Liz Gannes

Recent Posts by Liz Gannes

Startups Scrape Your Financial Data for Good. (No, Really!)

If you’re willing to give a startup access to your financial transactions, there might be some nice side benefits for you, and possibly your community.

SaveUp and Mogl are two companies that have figured out formulas for rewards that are byproducts of normal activity. SaveUp users who save money and pay off debts can enter into sweepstakes for TVs, cars, trips and cash. Mogl users who pay at participating restaurants get 10 percent cash back that they can keep or donate to a local food bank.

Over the past couple years, I’ve attended startup showcases put on by financial platforms like Yodlee and Intuit, and have been surprised to find that consumer financial applications are few and far between. You see a lot of small-business tools and accounting software, but not as much innovation around helping people with their own money.

Though early and relatively small, SaveUp and Mogl are both personal financial tools with interesting twists. What they also have in common is this idea that once you’ve set up a connection with a bank account or credit card, good stuff follows mostly automatically. This isn’t a brand-new idea, but it’s especially relevant in the smartphone era, where people can get instant gratification. Another app that offers rewards as a byproduct of activity is Shopkick in retail stores.

For some people, these concepts might have more appeal than personal financial management in the mold of Mint, and the more modern Level, which is sort of a mobile, at-a-glance Mint.

“That’s good for wonky people,” said SaveUp CEO Priya Haji. “But for younger people and Midwestern moms, organizing finances is stressful, and tools are overwhelming. Money doesn’t have to look serious; it can be fun. That’s what money already is for rich people. They love checking their stock accounts.”

“What we wanted to create was behavioral economics around the small chance to win something,” Haji explained. “The question was, can we really change people’s habits around money?”

Though SaveUp has fewer than one million users, a good test of whether it’s working is how frequently its existing users come back. Haji said that 20 percent of registered users who have linked their accounts (which is about two-thirds of the people who sign up, linking an average of six accounts) log in every single day. More than 40 percent come every week, and 60 percent come every month. And that’s with only a website and an iOS app (Android is coming).

SaveUp co-founder and CEO Priya Haji

The whole concept is a bit of a quirky idea, one that involved adapting the prize-linked savings programs, already popular in the U.K., to be legal in the U.S. But on a basic level, SaveUp makes sense: Instead of getting rewarded for spending more, or penalized for messing up payments, people get rewarded for saving more. Instead of making money on quarterly fees and penalties like a bank, SaveUp makes money from advertisers who help put up sweepstakes prizes that its users want to win.

The San Francisco-based company says it has helped users move $1 billion to savings and debt payments so far. About 40 percent of its users come from partnerships with credit unions, and soon it is adding a partnership with PayPal.

Haji said her favorite soundbite about her own business is, “this is a bit of gummy on the vitamin.”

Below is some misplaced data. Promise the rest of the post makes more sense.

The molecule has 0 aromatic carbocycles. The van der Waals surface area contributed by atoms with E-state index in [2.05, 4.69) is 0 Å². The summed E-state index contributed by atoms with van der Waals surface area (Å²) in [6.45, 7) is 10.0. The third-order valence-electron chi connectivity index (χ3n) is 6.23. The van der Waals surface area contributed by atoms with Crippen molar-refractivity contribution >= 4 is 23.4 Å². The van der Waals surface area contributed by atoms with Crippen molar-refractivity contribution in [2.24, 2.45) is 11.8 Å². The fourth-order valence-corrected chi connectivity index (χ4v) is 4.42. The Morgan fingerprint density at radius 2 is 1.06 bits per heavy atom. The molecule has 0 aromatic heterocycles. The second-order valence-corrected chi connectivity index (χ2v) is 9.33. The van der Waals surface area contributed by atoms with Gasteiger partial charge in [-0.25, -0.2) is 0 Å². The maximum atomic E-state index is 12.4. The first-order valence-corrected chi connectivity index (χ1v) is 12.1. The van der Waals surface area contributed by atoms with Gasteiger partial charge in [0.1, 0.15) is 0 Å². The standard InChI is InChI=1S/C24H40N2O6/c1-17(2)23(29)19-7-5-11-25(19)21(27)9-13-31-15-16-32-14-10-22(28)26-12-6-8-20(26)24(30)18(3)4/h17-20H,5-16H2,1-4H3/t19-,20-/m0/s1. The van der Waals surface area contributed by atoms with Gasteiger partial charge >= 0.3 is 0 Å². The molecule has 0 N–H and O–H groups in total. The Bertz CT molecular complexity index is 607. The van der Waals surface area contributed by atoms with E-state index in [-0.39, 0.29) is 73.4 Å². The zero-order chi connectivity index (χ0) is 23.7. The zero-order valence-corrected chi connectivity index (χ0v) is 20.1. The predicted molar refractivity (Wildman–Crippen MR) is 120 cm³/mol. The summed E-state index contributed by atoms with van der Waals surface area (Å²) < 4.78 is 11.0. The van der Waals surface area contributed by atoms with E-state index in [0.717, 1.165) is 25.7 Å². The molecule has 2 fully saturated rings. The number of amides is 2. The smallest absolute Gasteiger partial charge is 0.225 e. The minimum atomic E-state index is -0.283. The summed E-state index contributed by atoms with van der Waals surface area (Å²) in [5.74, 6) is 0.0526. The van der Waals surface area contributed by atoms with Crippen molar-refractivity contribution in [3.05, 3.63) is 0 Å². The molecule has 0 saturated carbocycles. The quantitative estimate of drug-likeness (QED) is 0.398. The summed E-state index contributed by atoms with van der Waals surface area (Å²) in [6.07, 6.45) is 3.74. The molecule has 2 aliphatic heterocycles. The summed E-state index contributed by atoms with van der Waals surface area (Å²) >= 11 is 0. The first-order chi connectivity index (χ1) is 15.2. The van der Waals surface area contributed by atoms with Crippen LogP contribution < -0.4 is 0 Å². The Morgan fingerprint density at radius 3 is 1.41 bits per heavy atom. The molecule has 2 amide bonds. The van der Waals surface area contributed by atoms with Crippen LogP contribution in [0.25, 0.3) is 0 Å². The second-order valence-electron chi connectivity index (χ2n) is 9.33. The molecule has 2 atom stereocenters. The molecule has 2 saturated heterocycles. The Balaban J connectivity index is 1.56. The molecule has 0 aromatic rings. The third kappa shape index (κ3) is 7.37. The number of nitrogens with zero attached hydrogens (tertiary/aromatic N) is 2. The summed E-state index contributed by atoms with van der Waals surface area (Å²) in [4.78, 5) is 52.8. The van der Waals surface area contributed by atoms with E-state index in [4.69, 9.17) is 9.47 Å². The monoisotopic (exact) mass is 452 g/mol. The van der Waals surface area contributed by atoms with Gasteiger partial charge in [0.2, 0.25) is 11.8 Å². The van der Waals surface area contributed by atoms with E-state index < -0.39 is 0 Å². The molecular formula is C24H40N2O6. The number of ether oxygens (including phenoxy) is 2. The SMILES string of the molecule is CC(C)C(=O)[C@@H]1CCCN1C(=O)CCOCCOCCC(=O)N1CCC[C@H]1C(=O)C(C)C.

Meanwhile, Mogl is an app that connects to users’ credit and debit cards, and lets them know whenever they pay for a meal at a participating restaurant that they get 10 percent of what they spent back, and can donate some or all of it to local food banks.

The loyalty part has been around for a while, but the charity component launched just at the end of November. So far, users have donated more than half of their cash back, buying nearly 600,000 meals for local food banks (at a cost of about 20 cents per meal).

“I always say we’re Toms shoes for food,” said Mogl CEO Jon Carder. You buy one meal for yourself, you donate one for someone who needs it.

Mogl is similar to another company I’ve covered, called The Spring, but it’s off to a bigger start, with 650 participating restaurants in San Diego (where Mogl is based), 500 in San Francisco, and 100 in Phoenix.

MOGL founder and CEO Jon Carder

MOGL founder and CEO Jon Carder

Similar to SaveUp, Mogl also cuts distribution deals with credit unions, and a bunch of them are set to roll out in January. The service works best with Visa cards, sending a push notification within minutes of a restaurant submitting a transaction. With MasterCard and American Express, it takes three to five days, but that time should shorten in future updates, Carder said.

Though the food-donation program is just getting off the ground, Carder is unabashedly ambitious about its potential.

“I think within the next 24 months we will end hunger in at least one of the cities we’re in,” he said. “There will still be a hunger problem, but we can supply enough money so that food banks can provide a nice healthy meal to everyone who needs it.”

The next big step for companies like SaveUp and Mogl could be partnerships with major financial institutions. But that’s easier said than done. Another personal finance startup, BillGuard, spent the past two years trying to get banks to offer “antivirus for bills” as a service to their customers, before scrapping that plan to go straight to consumers with an app of its own.

SaveUp has raised $7 million from investors including BlueRun Ventures and True Ventures, while Mogl has raised $22 million total funding from investors including Avalon Ventures and Austin Ventures.

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